Louisiana cites city of Natchitoches for low water chlorine levels
A violation letter obtained by KSLA sent from the Louisiana Department of Health to the city of Natchitoches four days ago cites the city for having two water-monitoring sites with water chlorine levels falling below the state standard.
Both of those violations occurred this month, according to the letter.
One of those locations sits in the 1500 block of Williams Drive near East Lakeshore Drive.
The other is just around the corner on Charlie Drive.
State leaders told KSLA that the low chlorine levels came down to the pipes' ability to flush water.
"We're only finding these chlorine deficiencies in one line of the system and it's what we call a 'Dead-End Line' and so what that means is there's not a lot of flow in that particular line," said Louisiana Dept. of Health Communications Director Bob Johannessen.
According to him, that 'dead-end line' is on Charlie Drive, the same place where Natchitoches has been cited for low chlorine levels in the past several years.
Louisiana raised the chlorine level standard from 0.2 milligrams per liter to 0.5 back in 2014.
According to the Department of Health's letter, the chlorine level at Williams and East Lakeshore was 0.42 mg/L.
The level on Charlie Drive was 0.45 mg/L.
KSLA asked Natchitoches utility directors if these lower levels pose a health risk to residents.
"No," Natchitoches Assistant Utility Director Matthew Anderson said. "Anything above the old established 0.2 is going to be safe to drink. It's just since they had the amoeba scare three years ago, they raised the lower limit to a 0.5. It's called the Emergency Rule."
Anderson points to the city's antiquating water pipes for dissipating chlorine faster.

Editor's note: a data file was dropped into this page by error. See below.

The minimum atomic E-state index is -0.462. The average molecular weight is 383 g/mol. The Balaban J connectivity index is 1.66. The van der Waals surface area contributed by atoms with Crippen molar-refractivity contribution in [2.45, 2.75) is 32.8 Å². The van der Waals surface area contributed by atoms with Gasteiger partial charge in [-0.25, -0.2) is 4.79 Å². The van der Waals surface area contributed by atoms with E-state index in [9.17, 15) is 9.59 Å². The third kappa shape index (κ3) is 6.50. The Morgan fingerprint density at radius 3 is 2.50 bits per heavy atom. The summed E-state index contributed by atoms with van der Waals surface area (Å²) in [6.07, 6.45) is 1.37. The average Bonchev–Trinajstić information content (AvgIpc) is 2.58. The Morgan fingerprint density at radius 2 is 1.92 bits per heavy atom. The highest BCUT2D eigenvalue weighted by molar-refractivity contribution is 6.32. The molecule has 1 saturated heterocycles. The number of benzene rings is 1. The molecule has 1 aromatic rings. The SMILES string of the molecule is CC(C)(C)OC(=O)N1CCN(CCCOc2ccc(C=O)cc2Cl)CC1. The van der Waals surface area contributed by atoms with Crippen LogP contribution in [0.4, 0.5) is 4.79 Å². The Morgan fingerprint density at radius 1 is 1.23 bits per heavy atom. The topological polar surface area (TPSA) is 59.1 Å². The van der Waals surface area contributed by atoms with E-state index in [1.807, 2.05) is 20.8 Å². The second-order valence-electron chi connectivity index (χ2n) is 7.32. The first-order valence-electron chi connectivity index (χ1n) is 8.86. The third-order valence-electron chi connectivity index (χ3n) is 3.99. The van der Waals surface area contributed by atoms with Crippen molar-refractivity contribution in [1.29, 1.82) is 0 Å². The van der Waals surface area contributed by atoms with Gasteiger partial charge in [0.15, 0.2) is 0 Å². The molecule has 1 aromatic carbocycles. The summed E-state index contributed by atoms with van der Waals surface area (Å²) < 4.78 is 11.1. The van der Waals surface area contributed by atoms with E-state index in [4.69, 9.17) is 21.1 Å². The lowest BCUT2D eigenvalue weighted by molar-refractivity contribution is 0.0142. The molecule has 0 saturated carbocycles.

"Old pipes," he said. "Old pipes tend to dissipate the chlorine faster than new pipes, your cast-iron pipes."
"This certainly is not unusual for water systems," Johannessen said.
"One thing you have to remember is that the federal regulations, they don't even have a standard for chlorine residual. The state has a standard of point-five so the important thing, I think, for the consumers is to recognize that chlorine is present in the system and it's the presence of chlorine that kills any harmful bacteria."
Anderson told KSLA they've been working with an engineer for more than a year now on a $20,000 project to install a new flush line that will run parallel to the water pipes on Charlie Drive.
Under that new system, Anderson said they will be able to flush the pipes just enough to keep the chlorine levels high without flooding residents' yards.
"We're working on a solutions with an engineer to put in a permanent flush line that will not allow the water to be put into ditches but will actually run it to a nearby river," he said. "It should be off of McClelland Drive which is right near where the test point where the violation was."
According to Anderson, they are still working with the engineer on right-of-way easements before the project can continue.
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